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Aug 5 verdict if mums can pass on citizenship to overseas-born children
Published on: Wednesday, June 22, 2022
By: FMT, V Anbalagan
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Some of the women involved in the suit against the government over citizenship for overseas-born children at an earlier hearing. (Photo: Family Frontiers via FMT)
PUTRAJAYA: The Court of Appeal will rule on Aug 5 if the government can deny citizenship by operation of law to children born overseas to Malaysian mothers.

This comes after a three-member bench chaired by Kamaludin Md Said heard further submissions from the appellants and respondents in response to a recent Federal Court ruling.

“We are very clear now following the forceful arguments. We still have to review whatever we had in mind before today’s submissions,” said Kamaludin after an online proceeding.

Kamaludin, who sat with Azizah Nawawi and S Nantha Balan, said the decision would be delivered in open court.

The bench had been scheduled to deliver its ruling today after hearing submissions on March 23.

However, senior federal counsel Liew Horng Bin wrote to the court to advance further submissions following the apex court ruling in April, a month after submissions on the appeal on March 23.

Liew submitted a 2001 amendment to Article 8(2) of the Federal Constitution to remove gender discrimination as unconstitutional based on legal principles established in the apex court ruling.

“Article 8(2) forms part of the basic structure of the Federal Constitution and is impermissible to amend,” he said.

“The mothers (who are the respondents) cannot rely on this provision that removed gender discrimination to confer citizenship on their children born overseas.”

He said the amendment to remove any discrimination based on gender was also not intended to affect the granting of citizenship.

“So, their argument that the word ‘father’ could also mean ‘mother’ collapses,” he said, adding that such interpretation would lead to producing a “new constitution”.

He said any amendment to the Federal Constitution should be made by Parliament and not the courts as they do not have the mandate.

Lawyer Gurdial Singh Nijar submitted that Liew was reading the apex court’s interpretation on the basic structure doctrine from a narrow perspective.

“Improvements to the Federal Constitution could be made so long as the basic structure is not violated. Article 8(2) enhances the Federal Constitution,” he said.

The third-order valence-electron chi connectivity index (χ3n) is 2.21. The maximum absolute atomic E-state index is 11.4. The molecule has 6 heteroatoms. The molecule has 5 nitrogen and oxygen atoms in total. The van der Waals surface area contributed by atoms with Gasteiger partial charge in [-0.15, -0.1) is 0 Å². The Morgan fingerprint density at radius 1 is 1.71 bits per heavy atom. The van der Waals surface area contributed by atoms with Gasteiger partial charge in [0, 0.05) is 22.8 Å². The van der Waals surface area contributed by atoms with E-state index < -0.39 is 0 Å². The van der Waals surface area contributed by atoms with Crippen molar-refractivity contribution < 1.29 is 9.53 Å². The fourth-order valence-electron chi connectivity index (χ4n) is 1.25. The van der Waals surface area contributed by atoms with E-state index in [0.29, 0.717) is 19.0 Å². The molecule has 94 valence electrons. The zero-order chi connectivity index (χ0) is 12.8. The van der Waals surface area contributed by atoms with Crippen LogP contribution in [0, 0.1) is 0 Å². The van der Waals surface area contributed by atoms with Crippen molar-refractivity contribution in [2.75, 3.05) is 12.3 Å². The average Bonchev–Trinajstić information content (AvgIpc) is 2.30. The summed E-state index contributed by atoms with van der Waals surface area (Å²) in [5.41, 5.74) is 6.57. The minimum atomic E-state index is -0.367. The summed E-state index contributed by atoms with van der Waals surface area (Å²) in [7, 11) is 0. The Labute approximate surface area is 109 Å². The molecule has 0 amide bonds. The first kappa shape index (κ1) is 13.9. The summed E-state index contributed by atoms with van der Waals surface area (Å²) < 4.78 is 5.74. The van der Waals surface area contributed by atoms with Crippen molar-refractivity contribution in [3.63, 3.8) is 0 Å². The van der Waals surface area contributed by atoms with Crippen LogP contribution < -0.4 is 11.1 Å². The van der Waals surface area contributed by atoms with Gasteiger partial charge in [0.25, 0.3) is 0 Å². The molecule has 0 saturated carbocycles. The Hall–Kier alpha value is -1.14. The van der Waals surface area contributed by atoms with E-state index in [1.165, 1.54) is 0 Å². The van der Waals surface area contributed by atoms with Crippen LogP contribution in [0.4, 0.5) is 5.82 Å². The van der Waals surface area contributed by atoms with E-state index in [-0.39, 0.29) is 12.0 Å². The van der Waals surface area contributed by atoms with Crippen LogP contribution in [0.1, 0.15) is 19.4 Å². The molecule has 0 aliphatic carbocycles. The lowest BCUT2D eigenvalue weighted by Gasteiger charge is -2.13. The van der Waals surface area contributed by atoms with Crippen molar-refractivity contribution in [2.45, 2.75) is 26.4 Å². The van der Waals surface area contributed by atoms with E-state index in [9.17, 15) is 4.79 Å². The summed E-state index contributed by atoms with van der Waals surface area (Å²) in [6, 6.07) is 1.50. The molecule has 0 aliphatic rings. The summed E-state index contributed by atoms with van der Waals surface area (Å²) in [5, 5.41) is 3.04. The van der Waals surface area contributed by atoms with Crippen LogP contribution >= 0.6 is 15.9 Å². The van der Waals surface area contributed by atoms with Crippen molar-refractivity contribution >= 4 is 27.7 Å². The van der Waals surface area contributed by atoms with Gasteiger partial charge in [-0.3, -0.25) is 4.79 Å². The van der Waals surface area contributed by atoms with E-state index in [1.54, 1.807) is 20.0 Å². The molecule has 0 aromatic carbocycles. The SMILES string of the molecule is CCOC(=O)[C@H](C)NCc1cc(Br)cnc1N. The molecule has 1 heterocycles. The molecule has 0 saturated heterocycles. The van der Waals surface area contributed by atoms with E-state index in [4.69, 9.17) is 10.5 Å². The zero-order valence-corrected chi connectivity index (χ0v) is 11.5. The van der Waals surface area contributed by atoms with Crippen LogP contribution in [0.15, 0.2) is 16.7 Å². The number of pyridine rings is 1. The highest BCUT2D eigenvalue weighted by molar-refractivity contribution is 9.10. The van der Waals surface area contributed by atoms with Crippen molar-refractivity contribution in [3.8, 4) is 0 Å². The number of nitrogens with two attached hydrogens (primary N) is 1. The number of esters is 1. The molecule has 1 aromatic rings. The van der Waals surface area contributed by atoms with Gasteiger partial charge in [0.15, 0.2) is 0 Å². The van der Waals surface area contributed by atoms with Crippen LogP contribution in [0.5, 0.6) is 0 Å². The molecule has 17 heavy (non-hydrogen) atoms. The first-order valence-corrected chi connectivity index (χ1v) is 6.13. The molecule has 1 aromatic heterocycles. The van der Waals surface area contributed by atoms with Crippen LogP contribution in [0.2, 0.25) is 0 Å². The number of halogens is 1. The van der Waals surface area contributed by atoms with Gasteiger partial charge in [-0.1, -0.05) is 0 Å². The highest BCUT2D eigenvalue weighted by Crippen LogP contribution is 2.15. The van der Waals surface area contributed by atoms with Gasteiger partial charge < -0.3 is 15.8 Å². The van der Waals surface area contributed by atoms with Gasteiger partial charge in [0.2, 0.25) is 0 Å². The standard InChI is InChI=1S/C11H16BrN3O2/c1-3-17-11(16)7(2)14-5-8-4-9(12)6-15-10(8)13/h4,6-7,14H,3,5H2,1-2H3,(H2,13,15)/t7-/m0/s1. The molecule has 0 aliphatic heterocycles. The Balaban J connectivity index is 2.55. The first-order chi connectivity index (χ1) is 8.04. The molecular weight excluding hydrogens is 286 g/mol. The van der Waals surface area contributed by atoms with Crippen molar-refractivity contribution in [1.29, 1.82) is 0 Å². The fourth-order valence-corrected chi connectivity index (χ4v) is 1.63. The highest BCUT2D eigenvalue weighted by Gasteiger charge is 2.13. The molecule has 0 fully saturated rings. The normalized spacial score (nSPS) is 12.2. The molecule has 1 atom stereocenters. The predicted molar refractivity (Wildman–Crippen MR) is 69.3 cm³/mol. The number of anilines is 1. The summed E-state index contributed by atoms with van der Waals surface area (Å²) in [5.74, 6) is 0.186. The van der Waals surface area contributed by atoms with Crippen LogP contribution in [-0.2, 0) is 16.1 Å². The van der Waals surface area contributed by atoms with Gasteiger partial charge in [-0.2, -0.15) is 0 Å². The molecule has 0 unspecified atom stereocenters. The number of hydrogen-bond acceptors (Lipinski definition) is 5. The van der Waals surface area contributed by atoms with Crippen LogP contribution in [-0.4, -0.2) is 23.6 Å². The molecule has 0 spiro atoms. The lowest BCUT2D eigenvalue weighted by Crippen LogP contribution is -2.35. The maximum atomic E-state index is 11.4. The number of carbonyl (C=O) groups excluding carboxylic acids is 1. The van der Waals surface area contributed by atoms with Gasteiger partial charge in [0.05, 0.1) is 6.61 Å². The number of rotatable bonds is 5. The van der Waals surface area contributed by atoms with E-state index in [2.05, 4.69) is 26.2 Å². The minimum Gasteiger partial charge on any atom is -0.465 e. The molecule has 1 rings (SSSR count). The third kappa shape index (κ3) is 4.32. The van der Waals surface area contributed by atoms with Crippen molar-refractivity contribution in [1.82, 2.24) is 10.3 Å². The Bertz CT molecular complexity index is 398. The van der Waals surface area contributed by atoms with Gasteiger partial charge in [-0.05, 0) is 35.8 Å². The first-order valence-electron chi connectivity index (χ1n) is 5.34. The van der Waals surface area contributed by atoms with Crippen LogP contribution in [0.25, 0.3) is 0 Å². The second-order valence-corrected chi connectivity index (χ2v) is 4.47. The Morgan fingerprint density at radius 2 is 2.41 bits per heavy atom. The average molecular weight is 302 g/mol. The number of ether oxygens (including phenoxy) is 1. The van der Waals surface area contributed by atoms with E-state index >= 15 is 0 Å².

He said it was the duty of the court to interpret the Federal Constitution in a harmonious fashion because the appeal involved children and the family unit.

“The lives of the children are affected as far as education and health are concerned, and they are being dragged into problems that are beyond their control,” said Gurdial, who is representing an NGO and six mothers.

Lawyer Cyrus Das, who is appearing for Mahisha Sulaiha Abdul Majeed, said Liew was cherry-picking his argument.

“The submission is ‘astonishing’ and should not be entertained by this court. The government must challenge the 2001 amendment and not launch an attack,” he said.

He submitted that Article 8(2) stated that there should be no discrimination against citizens, who include Malaysian mothers.

Last year, the High Court ruled that the government must grant citizenship as the word “father” in the Second Schedule of the Federal Constitution must mean and include mothers.

In allowing several declaratory reliefs sought by the NGO and the mothers that certain provisions on citizenship in the constitution were discriminatory, judge Akhtar Tahir said they were entitled to be conferred citizenship by operation of law.

In the second case, Mahisha, who was born to her Malaysian mother and Indian-national father in India, is appealing against a 2020 High Court ruling that favoured the government over her bid to become a Malaysian.

The government, the home minister and the director-general of the national registration department are appearing as appellants and respondents.

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